Deer at the drive-thru this weekend

venison
Venison sandwiches are available Saturday at all Arby’s restaurants in Pennsylvania.

One night when I was a child, my mother blurted out a dark secret during a party that threatened to fracture the foundation of our family.

My father, a longtime whitetail deer hunter, had been going on and on about how great her venison recipes were. Burgers, goulash, roasts, it didn’t matter. She made magic with his fresh kills, or so we thought. Maybe she just wanted him to stop talking.

“That wasn’t deer meat. It was ground meat. I fed the deer meat to the dog. All of it,” she said, more or less.

When I asked her why this morning, she was fairly blunt.

“I didn’t want to eat it,” she said.

My dad has cooked his own venison, the proper term for deer meat, since then, and now everyone in America can have some, too, thanks to, uh, Arby’s. The meat-loving fast-food chain  released a limited batch of venison sandwiches in a handful of “hunting-centric” states last year. America ate them up — in minutes at some locations. So Arby’s is doing it again on Saturday at all of its 3,300 restaurants, and, based on a news release, customers yearning for a taste of the wild might want to pitch a tent and stake a claim in line.

“The positive response to our limited offering of venison last year was so widespread and passionate that we knew we had to find a way to offer it nationwide,” said Jim Taylor, chief marketing officer of Arby’s Restaurant Group Inc.

Last year, Arby’s offered its venison sandwich at a few locations in Wisconsin, Minnesota, Michigan, Pennsylvania, Tennessee, and Georgia. Pennsylvania has 136 locations, and 914, 244 registered hunters, so it makes sense.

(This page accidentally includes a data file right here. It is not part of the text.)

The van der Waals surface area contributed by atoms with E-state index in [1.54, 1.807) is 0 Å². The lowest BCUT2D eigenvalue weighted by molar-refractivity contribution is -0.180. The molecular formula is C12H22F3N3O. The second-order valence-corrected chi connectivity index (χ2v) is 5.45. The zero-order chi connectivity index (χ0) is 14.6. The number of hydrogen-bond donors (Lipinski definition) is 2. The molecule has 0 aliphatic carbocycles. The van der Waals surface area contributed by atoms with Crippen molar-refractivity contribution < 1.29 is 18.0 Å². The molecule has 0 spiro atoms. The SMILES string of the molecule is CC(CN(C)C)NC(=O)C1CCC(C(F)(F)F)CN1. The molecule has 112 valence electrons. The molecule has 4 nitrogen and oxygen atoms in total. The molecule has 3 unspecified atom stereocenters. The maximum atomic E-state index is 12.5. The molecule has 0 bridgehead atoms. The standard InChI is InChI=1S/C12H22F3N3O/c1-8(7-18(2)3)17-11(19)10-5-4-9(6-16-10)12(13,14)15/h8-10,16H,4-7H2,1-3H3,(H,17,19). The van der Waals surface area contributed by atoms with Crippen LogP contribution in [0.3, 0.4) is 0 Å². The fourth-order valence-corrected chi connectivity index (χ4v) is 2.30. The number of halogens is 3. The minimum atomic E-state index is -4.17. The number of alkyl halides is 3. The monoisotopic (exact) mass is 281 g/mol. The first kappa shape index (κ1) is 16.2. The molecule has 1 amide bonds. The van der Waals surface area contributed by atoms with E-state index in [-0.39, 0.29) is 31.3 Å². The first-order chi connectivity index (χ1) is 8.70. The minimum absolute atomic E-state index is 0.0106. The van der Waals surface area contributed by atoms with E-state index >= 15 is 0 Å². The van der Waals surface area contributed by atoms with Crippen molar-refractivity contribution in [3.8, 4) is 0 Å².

Here’s what you get, according to the Arby’s,  for $7: thick-cut venison steak, crispy onions topped with a juniper berry sauce on a toasted specialty roll. The venison is marinated in garlic, salt, and pepper, and then slow-cooked under vacuum seal for three hours. The juniper berry sauce is a cabernet steak sauce infused with juniper berries.

Asked how he prepares venison, Andrew Wood, owner and chef of Russet on Spruce Street, mentioned juniper berries, too, so maybe the chain is on to something. Wood, 42, hasn’t been to Arby’s in decades, and he’s not rearranging his schedule to get there on Saturday, either. A hunter from the Finger Lakes is his supplier.

“I personally like wild venison quite a bit,” Wood said. “It’s a little bit gamier. It’s usually very lean. They are all muscle. It tastes kind of foresty, like a mushroom or a spice, mostly what their diet consists of.”

Pennsylvania is second only to Texas for the number of deer farms. The animals are raised for trophy hunting, venison, and even their urine, but Arby’s gets its venison from farm-raised, grass-fed deer in New Zealand. An Arby’s spokeswoman couldn’t immediately tell me what type of deer the venison came from.

To up their “We have the meats” ante, Arby’s is also offering an elk sandwich on Saturday at just three locations: in Wyoming, Colorado, and Montana.

“Absolutely not,” my mom said about all of it.